further increased, 70% of the investors in the age group above 40 came under the low
risk category. We can see an increasing trend with respect to low risk category as the age
increases.

Same observations are arrived at, when comparing the high risk category with respect to
the age groups. As the age increases the level of risk tolerance is coming down. 14%
came under the high risk category under the age group 20 - 30, when it came to age group
above 40 above only 10% came under the high risk category.

From the above observations we can conclude that there is a strong inverse or negative
relationship between risk tolerance and age group.

Attributes Risk Tolerance Level


Age -0.74
When Karl Pearson s correlation coefficient is calculated, it is found to be -0.74 by which we
can conclude that there is a strong negative correlation between Age and Risk
tolerance. Age accounts for the major differences in risk taking decisions by the
investors. The older an investor, the better seemed his/her performance in comparison

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to the younger ones. Over- confidence in their own investment ability among the
youngsters largely accounts for the excessive trading among younger investors leading to
lower returns and this direct to decline in the risk tolerance level.

CHAPTER -6
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FINDINGS
&
SUGGESTIONS

Findings:
1. The study reveals that male investors dominate the investment market in India.
2. Most of the investors possess higher education like graduation and above.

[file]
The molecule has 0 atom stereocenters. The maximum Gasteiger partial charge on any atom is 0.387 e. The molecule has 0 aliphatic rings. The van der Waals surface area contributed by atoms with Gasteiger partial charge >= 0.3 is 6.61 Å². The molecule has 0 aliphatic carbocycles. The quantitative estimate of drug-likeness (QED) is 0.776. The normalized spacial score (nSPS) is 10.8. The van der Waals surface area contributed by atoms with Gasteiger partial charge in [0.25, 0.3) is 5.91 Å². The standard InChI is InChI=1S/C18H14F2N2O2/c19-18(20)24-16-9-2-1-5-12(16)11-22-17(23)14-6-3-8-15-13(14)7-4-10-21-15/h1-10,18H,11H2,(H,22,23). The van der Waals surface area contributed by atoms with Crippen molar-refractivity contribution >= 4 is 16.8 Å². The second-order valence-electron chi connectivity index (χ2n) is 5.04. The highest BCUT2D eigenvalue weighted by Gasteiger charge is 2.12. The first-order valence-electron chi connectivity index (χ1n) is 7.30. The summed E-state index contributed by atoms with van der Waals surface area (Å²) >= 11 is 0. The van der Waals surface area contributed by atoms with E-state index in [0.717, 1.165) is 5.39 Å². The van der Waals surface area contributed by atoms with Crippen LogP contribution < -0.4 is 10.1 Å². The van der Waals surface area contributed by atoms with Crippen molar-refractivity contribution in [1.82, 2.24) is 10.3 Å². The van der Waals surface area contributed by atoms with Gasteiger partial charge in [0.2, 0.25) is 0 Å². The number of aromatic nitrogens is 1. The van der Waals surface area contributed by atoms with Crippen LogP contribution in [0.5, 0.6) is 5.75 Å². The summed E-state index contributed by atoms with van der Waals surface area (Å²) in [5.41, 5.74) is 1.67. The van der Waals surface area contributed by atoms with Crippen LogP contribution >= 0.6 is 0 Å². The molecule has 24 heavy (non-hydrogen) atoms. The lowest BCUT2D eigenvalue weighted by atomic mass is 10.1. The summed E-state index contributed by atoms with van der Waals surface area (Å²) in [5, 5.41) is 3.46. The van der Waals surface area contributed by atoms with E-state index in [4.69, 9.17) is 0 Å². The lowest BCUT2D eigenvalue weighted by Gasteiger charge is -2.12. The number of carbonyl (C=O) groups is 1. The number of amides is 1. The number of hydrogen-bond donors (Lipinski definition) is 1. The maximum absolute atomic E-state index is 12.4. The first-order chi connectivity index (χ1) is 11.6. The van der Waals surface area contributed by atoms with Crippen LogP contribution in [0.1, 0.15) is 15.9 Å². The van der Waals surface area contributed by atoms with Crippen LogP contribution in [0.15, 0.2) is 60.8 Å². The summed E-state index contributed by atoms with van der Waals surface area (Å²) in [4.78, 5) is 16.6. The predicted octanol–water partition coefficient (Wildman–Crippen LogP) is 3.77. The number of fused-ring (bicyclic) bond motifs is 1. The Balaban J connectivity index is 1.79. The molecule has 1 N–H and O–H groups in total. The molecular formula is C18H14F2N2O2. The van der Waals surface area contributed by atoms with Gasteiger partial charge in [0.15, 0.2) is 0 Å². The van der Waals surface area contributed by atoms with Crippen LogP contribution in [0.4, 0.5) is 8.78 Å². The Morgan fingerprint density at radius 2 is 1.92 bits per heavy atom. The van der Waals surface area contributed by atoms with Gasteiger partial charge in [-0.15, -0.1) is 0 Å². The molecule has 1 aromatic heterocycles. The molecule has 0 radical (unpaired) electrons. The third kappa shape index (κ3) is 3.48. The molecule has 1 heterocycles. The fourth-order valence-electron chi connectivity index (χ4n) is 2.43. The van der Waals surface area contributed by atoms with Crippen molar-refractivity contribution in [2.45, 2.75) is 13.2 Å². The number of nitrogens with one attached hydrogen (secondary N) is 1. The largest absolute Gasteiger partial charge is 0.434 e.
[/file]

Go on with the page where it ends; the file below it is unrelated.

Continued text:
3. Majority of the active and regular Investors belong to accountancy and related
employment, non-financial management and some other occupations are very few.
4. Most investors opt for two or more sources of information to make investment
decisions.
5. Most of the investors discuss with their family and friends before making an
investment decision.
6. Percentage of income that they invest depend on their annual income, more the income

more percentage of income they invest.


7. The investors decisions are based on their own initiative.
8. The investment habit was noted in a majority of the people who participated

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in the study.
9. Most Investors prefer to park their funds in avenues like Life insurance, FD,

Gold and Real Estate.


10. Most of the investors get their information related to investment through
electronic media (TV) next to print media (News paper/ Business news paper/
Magazines)
11. Most of the investors are financial illiterates.
12. Increase in age decrease the risk tolerance level.
13. Women are attracted towards investing gold than any other investment avenue.

Risk tolerance level and Suggestion of Suitable Portfolio to the


Investors
The role of uncertainty and the knowledge about the return on Investment Avenue are
important components of any investment. The extent of an investor s ability to tolerate
these uncertainties of return is referred as risk tolerance level of an investor (Schaefer,
1978). Risk tolerance tends to be subjective rather than objective.

Schaefer described the relation this way: two persons may very well agree on the